Trump's Rebel Yell: How The Tech Revolution Is Setting Up Another Civil War. Disruption is hard, yet inevitable. My thanks to Newsweek for cheering me up on a Monday morning; here are a  couple clips from an interesting, if not unsettling story: "A technological revolution killed the Whig Party in 1850. A new one is blasting the GOP into splinters in 2016. Amazingly, none of the presidential candidates talk much about technology, yet our software-eats-the-world whirlwind drives everything that’s cleaving the country and throwing its politics into chaos. The parallels to the dynamics of the 1850s are a little scary. After all, the Whigs’ self-destruction was a prelude to the Civil War...The current rift in America isn’t going to mend if Trump wins, or loses. Look at what’s coming. Autonomous vehicles will eat driving jobs of every kind. Artificial intelligence will eat rules-based white-collar jobs like accounting. Block-chain technology will result in software-based contracts that eliminate the need for mortgage brokers and lots of lawyers. Factory work will be diminished by 3-D printing. The total disruption of the 20th-century way of life is inevitable and far from over..."

File photo credit: "A group of men sit near a railroad junction near City Point, Virginia, circa 1861. The increased access to information and ability to move people and services provided by railroads fundamentally changed the country and its politics; the Whig Party tried to hold on to old ways, but lost supporters to politicians embracing technology." Andrew J. Russell/Library of Congress.

Computers Will Overtake Us When They Learn to Love, Says Futurist Ray Kurzweil. I'll be happy if I can get my computer to work - without pleading, swearing and shrugging. CNN Money has an interesting story; here's a clip: "Ray Kurzweil, the celebrated American inventor who keeps predicting the future with scary accuracy, says computers will match -- and possibly beat -- human intelligence by 2029. Here's the trick: By then, computers will possess emotions and personality. "When I talk about computers reaching human levels of intelligence, I'm not talking about logical intelligence," Kurzweil said at an event in New York on Monday night. "It is being funny, and expressing a loving sentiment... That is the cutting edge of human intelligence..." (File image: CNN).

5 Ways You Can Build a Great Company Culture. An article at Fortune rings true; here's an excerpt: "...Organizations that manage people well outperform their peers. Deloitte’s Global Human Capital Trends 2016 research has found five keys to success in building a thriving organization today. They are the following: Goals are clear and people are rewarded for results. People want to know what they’re responsible for and how they’re being evaluated. High performing organizations set clear goals, assign responsibility, and define what success looks like. People are rewarded for results, not their position. If a company’s culture rewards success, people will focus on how to get things done and worry less about what to do..."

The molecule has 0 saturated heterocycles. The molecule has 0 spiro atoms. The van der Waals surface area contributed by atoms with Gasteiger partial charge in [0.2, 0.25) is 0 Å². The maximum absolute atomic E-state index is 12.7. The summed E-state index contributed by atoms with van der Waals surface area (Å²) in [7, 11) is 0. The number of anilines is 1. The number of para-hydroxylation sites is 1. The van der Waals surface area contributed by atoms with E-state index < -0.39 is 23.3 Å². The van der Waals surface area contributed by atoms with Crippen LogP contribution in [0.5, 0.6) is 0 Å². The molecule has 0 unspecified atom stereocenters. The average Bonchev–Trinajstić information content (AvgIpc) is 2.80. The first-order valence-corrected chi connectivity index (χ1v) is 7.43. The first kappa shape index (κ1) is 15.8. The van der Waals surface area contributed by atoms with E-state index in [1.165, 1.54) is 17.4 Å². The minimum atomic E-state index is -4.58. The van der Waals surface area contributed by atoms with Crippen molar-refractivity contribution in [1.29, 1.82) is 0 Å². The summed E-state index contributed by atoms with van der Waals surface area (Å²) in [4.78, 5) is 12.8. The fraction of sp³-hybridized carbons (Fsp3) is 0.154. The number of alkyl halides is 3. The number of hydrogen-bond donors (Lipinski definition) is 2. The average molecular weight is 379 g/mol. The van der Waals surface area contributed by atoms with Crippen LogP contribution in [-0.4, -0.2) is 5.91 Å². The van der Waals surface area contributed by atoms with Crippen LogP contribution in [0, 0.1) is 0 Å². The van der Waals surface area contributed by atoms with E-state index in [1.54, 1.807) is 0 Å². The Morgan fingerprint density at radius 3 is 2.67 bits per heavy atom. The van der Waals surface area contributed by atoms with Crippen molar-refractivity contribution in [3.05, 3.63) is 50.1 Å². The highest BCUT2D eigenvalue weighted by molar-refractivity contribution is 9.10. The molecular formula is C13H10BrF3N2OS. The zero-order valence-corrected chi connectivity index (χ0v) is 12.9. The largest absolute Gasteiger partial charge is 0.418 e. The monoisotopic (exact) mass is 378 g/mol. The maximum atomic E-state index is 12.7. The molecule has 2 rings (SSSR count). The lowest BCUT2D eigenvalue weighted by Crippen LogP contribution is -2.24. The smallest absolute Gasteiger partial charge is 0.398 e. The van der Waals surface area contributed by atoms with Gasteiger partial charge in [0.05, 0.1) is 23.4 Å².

Batnado! Just when you thought you saw everything, along comes this post at Tech Insider: "When dusk falls, 20 million Mexican free-tailed bats swoop out of Bracken Cave near San Antonio, Texas. After spending the winter in Mexico, the bats fly north to procreate. By August, the pups can fly and the colony size reaches its peak. Each night, the Bracken bat colony can eat 200 tons of moths, according to the Texas Parks and Wildlife Department. Feel what it's like to stand at the cave's entrance in this awesome video from National Geographic..."

TODAY: Damp, few showers - still mild. Winds: SE 5-10. High: 58

MONDAY NIGHT: A shower or two. Low: 49

TUESDAY: Heavier, steadier rain likely - winds increase. Winds: W 15-25+ High: 55

WEDNESDAY: Cold rain mixes with wet snow. Raw. Wet roads. Winds: NW 10-20. Wake-up: 36. High: 39

THURSDAY: Chilly with flurries, slushy coating? Winds: NW 10-20. Wake-up: 32. High: 36

FRIDAY: Mostly gray, few flakes. Winds: N 10-15. Wake-up: 31. High: 42

SATURDAY: Heavier jackets required, more flurries. Winds: NW 10-15. Wake-up: 29. High: 37

SUNDAY: More sun, not as chilling. Winds: NW 8-13. Wake-up: 28. High: 41

Climate Stories....

The Coincidences Keep Piling Up. The warmth in February was historic; here's an excerpt from HotWhopper: "...Last month, February, the global mean surface temperature was a whopping 1.35 °C (2.43 °F) above the 1951-1980 mean. That smashes previous records, and is the hottest February on record by 0.47 °C. The previous hottest February's were in 1998 at 0.88 °C and 2015 at 0.87 °C. It's also the highest ever anomaly for any month,with the previous highest anomaly being the previous month, January 2016, when the temperature was 1.14 °C above the 1951-1980 mean. There've now been five "hottest months on record" in a row, starting in October last year..."